In April, 1989, a crime wave was happening in New York's Central Park. Among the assaults and petty robberies was a brutal rape of Trisha Meili, an investment bank executive who was jogging in the park.
The police rounded up a group of young black and Hispanic juveniles whom they believed to be involved in the muggings and charged five of them with rape, sexual assault, and attempted murder. After almost two days of nonstop interrogation, several members of the group confessed to the rape, even though there was no physical evidence connecting them to the crime scene. Years later, the men recanted their testimony and an already convicted rapist and murderer who had not been arrested during the original police sweep confessed to the rape of Meili. DNA evidence later confirmed the confession, and the Central Park Five were released in 2002.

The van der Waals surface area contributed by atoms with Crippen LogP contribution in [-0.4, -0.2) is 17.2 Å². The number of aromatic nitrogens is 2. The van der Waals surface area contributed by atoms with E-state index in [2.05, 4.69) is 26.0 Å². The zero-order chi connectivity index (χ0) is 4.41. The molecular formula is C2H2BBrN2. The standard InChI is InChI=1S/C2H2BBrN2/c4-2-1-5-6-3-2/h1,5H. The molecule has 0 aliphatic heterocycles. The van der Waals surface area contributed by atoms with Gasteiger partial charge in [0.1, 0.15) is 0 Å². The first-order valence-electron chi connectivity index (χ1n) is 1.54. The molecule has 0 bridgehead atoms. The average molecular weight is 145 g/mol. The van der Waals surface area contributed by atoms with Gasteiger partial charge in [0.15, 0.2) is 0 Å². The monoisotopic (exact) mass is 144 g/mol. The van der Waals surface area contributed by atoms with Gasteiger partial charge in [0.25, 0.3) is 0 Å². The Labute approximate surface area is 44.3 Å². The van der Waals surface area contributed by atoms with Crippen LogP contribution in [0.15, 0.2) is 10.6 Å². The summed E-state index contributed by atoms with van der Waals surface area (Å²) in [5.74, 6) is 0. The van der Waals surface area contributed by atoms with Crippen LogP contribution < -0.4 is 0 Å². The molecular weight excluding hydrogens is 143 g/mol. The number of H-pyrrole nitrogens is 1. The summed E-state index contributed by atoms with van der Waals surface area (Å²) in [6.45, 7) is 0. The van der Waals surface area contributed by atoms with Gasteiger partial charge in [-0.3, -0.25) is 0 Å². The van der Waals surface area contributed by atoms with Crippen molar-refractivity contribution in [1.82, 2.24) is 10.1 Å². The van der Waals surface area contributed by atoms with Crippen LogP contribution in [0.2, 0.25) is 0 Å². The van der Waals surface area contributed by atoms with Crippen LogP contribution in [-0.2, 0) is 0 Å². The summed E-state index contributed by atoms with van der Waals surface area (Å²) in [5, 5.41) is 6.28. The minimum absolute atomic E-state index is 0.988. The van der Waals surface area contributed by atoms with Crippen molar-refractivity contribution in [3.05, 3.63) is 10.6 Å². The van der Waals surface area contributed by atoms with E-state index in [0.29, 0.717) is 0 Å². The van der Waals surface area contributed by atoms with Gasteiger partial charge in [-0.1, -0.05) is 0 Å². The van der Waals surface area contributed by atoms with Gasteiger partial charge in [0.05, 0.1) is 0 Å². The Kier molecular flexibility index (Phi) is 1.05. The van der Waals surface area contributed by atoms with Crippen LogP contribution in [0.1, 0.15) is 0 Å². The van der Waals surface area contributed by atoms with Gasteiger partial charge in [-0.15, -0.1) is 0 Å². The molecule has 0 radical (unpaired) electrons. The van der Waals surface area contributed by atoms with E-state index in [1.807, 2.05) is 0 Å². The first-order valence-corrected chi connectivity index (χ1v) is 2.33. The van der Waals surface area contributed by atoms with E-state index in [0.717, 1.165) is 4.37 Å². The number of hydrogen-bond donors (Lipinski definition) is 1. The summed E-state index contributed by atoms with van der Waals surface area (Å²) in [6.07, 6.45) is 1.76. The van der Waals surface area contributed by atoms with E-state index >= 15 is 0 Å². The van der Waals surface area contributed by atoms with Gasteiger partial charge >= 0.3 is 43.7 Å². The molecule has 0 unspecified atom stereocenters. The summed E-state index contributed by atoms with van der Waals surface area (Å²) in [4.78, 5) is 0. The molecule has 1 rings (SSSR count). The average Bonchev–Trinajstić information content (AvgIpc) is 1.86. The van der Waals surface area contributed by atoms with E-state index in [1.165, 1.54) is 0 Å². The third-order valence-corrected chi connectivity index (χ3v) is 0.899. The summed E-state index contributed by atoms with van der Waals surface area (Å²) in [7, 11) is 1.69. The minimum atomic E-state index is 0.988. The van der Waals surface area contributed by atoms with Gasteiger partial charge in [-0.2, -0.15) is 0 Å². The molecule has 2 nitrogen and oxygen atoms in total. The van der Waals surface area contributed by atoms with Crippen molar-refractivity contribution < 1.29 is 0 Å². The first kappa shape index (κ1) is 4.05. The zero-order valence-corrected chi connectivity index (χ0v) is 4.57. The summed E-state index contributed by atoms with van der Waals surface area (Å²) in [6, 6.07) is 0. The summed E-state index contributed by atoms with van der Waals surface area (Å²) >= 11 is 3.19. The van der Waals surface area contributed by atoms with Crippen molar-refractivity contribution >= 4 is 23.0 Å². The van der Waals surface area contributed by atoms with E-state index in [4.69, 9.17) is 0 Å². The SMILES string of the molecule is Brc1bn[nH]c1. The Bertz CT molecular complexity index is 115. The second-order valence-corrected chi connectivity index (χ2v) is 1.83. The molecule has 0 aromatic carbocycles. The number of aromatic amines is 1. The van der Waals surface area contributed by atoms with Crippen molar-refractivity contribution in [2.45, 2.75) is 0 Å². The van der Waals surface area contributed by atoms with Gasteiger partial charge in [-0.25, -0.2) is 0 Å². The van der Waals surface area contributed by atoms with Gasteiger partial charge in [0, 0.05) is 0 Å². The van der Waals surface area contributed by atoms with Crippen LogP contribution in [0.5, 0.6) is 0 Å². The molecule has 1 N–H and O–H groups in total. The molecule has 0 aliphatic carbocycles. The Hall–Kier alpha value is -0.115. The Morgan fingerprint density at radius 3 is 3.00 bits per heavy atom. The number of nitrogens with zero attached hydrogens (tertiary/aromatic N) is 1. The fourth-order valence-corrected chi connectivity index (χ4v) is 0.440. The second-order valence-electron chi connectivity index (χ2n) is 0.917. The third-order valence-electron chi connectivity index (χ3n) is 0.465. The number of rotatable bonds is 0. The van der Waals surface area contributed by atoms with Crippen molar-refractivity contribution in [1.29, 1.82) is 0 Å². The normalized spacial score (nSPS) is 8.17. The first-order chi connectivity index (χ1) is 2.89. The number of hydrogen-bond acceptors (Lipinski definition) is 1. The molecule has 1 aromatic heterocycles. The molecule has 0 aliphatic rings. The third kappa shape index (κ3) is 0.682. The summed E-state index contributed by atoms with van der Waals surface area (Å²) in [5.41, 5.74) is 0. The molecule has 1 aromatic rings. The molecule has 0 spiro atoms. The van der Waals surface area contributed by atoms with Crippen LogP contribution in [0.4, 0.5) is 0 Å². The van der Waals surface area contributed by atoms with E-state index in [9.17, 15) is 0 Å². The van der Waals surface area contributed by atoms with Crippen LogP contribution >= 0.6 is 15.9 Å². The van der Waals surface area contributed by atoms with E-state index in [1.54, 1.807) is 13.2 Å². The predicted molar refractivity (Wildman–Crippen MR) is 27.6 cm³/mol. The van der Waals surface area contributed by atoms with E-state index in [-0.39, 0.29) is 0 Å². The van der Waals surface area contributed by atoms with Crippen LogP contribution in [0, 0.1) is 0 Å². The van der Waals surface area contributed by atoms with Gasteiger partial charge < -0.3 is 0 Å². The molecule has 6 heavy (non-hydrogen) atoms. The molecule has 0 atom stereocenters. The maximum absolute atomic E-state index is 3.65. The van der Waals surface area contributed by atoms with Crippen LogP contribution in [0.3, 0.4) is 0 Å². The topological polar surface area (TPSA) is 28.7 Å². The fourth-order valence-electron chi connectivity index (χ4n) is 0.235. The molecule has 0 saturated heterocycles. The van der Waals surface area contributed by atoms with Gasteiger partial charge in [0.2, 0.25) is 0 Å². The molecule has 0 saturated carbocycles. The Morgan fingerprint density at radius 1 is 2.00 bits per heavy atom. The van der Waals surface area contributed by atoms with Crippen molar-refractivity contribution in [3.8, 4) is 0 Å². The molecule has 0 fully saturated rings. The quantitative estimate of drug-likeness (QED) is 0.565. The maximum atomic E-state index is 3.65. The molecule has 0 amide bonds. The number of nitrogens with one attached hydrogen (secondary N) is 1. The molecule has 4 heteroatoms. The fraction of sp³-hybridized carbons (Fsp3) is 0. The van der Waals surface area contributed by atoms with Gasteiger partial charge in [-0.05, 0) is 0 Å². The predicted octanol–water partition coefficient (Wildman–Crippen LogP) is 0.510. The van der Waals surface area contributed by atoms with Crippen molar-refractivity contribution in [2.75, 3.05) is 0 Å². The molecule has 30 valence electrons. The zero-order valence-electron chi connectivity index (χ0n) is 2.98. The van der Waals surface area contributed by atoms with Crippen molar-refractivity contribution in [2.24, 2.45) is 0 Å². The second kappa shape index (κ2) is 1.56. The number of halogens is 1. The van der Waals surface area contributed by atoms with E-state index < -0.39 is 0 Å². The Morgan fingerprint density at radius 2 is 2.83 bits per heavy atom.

The case attracted the attention of the Innocence Project and of documentary director Ken Burns, who produced a film about the case in 2012. This year, Netflix released When They See Us, a four-episode mini-series about the case directed by Ava DuVerney. When They See Us garnered 11 Emmy nominations for DuVerney and the cast.
On Saturday, November 16th at 11:00 a.m., Mississippi Boulevard Christian Church will host a screening of When They See Us. Afterwards, there will be a panel discussion on "Criminal Justice Lessons Learned From The Central Park Five" with Raymond Santana, who was one of the wrongly convicted juveniles; Rhodes College Urban Studies and Africana professor Duane Loynes; State Senator Raumesh Akbari; public defender Phyllis Aluko; and Josh Spickler, executive director of Just City.